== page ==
Oven and Cooker Buying Guide
Oven and Cooker Buying Guide: A good oven should last for years and be something you can rely on to produce great dishes every time! Whatever your budget and lifestyle, there’s a huge choice available. It’s also a big purchasing decision, so you’ll want to make sure you get it right. Here’s what you need to know when buying an oven.
Double or single ovens
Single ovens are a great choice if space is tight, if you tend to cook for one or two or don’t cook much for pleasure. Single ovens are about 60cm tall and can be slotted under-counter or at eye-level. Remember, though, you won’t be able to cook and use the grill at the same time.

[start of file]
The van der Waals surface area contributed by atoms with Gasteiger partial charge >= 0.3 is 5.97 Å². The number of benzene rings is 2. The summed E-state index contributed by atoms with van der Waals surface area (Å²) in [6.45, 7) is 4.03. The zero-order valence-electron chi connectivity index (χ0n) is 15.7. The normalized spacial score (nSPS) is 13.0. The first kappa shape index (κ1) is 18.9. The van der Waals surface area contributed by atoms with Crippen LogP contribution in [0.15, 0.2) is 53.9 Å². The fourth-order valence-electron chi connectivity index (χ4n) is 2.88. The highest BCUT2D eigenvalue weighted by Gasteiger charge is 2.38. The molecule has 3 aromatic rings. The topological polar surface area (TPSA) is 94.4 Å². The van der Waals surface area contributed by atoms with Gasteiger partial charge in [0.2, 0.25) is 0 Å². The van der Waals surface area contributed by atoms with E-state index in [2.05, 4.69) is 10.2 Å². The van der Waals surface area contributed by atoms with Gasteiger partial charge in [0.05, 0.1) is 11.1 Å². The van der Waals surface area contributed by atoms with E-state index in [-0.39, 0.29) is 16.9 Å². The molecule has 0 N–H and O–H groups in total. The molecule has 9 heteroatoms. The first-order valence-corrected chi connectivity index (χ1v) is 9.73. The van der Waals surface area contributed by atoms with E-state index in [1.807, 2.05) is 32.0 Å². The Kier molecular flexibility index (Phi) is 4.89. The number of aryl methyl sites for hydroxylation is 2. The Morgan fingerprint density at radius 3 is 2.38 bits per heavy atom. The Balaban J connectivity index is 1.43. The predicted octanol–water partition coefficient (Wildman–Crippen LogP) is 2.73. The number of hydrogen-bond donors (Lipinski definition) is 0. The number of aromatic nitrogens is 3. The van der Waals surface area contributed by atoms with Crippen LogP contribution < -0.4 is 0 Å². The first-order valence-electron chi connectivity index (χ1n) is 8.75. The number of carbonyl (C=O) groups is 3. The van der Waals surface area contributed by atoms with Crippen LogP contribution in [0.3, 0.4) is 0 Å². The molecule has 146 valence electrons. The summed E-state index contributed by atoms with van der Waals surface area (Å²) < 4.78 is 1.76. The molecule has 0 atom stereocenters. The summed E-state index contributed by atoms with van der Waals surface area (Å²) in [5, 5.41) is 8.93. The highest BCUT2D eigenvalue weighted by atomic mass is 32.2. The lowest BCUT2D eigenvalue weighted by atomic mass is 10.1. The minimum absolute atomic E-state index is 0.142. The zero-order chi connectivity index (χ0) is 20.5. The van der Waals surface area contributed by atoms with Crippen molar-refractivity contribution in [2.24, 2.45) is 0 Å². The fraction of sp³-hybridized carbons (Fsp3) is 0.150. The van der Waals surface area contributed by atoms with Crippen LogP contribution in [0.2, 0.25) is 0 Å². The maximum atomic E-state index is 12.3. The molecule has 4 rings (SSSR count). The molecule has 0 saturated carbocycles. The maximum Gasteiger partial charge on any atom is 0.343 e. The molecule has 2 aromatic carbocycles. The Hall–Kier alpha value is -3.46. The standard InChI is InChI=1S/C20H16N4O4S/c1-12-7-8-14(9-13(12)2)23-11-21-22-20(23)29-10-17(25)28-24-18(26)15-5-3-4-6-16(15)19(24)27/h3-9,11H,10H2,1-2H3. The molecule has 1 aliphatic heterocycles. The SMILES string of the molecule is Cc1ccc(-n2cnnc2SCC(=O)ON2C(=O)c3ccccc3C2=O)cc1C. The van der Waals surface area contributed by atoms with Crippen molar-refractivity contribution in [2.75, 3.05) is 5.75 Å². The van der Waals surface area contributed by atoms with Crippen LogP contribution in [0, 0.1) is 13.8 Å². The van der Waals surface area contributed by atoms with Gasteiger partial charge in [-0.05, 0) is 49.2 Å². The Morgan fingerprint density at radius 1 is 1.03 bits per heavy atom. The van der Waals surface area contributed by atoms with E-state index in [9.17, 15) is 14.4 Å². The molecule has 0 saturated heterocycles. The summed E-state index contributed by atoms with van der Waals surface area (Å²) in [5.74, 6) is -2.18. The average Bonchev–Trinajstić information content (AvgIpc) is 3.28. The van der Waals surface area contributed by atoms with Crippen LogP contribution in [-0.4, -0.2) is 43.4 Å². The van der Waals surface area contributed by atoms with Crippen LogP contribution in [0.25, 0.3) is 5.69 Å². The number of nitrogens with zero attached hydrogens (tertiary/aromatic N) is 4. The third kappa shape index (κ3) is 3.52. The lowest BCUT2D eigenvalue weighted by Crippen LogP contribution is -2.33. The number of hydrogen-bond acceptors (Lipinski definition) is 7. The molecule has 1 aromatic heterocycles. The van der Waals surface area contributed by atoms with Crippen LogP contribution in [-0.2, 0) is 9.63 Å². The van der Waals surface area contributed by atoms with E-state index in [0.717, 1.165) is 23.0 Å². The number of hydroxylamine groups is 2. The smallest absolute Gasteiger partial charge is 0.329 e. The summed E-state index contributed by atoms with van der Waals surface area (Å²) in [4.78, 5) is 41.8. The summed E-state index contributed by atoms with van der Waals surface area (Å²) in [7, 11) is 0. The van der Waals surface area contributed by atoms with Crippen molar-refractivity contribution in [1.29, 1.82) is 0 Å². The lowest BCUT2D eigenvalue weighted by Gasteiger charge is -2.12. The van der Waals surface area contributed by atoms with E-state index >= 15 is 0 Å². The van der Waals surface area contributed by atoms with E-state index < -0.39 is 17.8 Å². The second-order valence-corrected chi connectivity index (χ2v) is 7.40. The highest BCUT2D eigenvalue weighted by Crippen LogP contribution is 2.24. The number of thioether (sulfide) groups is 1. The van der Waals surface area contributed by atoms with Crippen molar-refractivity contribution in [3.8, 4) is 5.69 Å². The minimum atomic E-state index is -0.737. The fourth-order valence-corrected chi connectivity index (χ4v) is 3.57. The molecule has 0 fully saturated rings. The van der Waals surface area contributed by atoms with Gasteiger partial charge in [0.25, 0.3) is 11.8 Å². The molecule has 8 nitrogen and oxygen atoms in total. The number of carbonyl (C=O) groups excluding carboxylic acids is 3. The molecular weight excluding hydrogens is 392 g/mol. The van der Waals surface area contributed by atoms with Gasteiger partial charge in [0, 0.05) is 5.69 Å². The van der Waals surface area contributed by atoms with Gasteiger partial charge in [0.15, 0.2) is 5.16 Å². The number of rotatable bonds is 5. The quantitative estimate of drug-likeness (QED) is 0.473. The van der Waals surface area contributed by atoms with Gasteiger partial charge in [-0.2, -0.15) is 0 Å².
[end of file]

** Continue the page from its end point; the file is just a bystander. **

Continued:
Double ovens offer more versatility and are good for families. Electric cookers, where the main oven is fan or multi-function, have a smaller, traditional second oven. Make sure you can fit some of your popular weekday cookware in it; some second ovens tend to be very shallow.
There are two types available – double built-in which measure about 90cm high and built in at eye-level, and the smaller double built-under, measuring 72cm high, which are under-counter.
Remember: main ovens or double built-in ovens are usually roomier than the smaller, double built-in under-counter ovens. You may be better off with a larger single oven which may offer more space for a large roast. When it’s an under-counter model, don’t necessarily think double is larger.
There is always a grill on a double oven in the top oven, and on some of the pricier models you may find a second grill in the bottom oven.